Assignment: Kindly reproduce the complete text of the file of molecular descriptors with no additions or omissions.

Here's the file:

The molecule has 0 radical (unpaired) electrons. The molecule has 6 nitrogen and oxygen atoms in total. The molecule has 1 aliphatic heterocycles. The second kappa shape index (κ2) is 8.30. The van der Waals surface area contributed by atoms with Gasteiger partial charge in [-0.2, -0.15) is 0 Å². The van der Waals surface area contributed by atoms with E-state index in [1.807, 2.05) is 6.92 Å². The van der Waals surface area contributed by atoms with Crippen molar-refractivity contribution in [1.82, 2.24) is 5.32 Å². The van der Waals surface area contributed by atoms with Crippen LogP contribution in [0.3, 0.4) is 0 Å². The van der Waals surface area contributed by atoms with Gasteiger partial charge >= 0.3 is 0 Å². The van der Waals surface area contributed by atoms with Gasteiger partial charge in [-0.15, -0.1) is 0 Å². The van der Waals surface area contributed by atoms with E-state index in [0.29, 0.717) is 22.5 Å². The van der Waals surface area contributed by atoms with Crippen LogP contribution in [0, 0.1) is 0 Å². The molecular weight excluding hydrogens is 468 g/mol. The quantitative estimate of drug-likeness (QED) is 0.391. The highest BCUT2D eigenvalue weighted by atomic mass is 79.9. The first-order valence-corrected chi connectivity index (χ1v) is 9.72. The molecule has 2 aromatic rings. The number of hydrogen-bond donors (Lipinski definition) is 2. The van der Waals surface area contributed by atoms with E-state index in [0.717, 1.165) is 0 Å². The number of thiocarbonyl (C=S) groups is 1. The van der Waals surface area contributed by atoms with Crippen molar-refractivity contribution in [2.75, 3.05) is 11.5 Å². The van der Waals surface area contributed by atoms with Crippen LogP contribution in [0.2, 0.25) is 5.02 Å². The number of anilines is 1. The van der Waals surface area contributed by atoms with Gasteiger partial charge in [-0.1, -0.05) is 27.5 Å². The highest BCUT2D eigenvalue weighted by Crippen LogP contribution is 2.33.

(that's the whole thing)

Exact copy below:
The molecule has 0 radical (unpaired) electrons. The molecule has 6 nitrogen and oxygen atoms in total. The molecule has 1 aliphatic heterocycles. The second kappa shape index (κ2) is 8.30. The van der Waals surface area contributed by atoms with Gasteiger partial charge in [-0.2, -0.15) is 0 Å². The van der Waals surface area contributed by atoms with E-state index in [1.807, 2.05) is 6.92 Å². The van der Waals surface area contributed by atoms with Crippen molar-refractivity contribution in [1.82, 2.24) is 5.32 Å². The van der Waals surface area contributed by atoms with Crippen LogP contribution in [0.3, 0.4) is 0 Å². The van der Waals surface area contributed by atoms with Gasteiger partial charge >= 0.3 is 0 Å². The van der Waals surface area contributed by atoms with Gasteiger partial charge in [-0.15, -0.1) is 0 Å². The van der Waals surface area contributed by atoms with E-state index in [0.29, 0.717) is 22.5 Å². The van der Waals surface area contributed by atoms with Crippen LogP contribution in [0, 0.1) is 0 Å². The molecular weight excluding hydrogens is 468 g/mol. The quantitative estimate of drug-likeness (QED) is 0.391. The highest BCUT2D eigenvalue weighted by atomic mass is 79.9. The first-order valence-corrected chi connectivity index (χ1v) is 9.72. The molecule has 2 aromatic rings. The number of hydrogen-bond donors (Lipinski definition) is 2. The van der Waals surface area contributed by atoms with E-state index in [0.717, 1.165) is 0 Å². The number of thiocarbonyl (C=S) groups is 1. The van der Waals surface area contributed by atoms with Crippen molar-refractivity contribution in [2.75, 3.05) is 11.5 Å². The van der Waals surface area contributed by atoms with Crippen LogP contribution in [0.2, 0.25) is 5.02 Å². The number of anilines is 1. The van der Waals surface area contributed by atoms with Gasteiger partial charge in [-0.1, -0.05) is 27.5 Å². The highest BCUT2D eigenvalue weighted by Crippen LogP contribution is 2.33.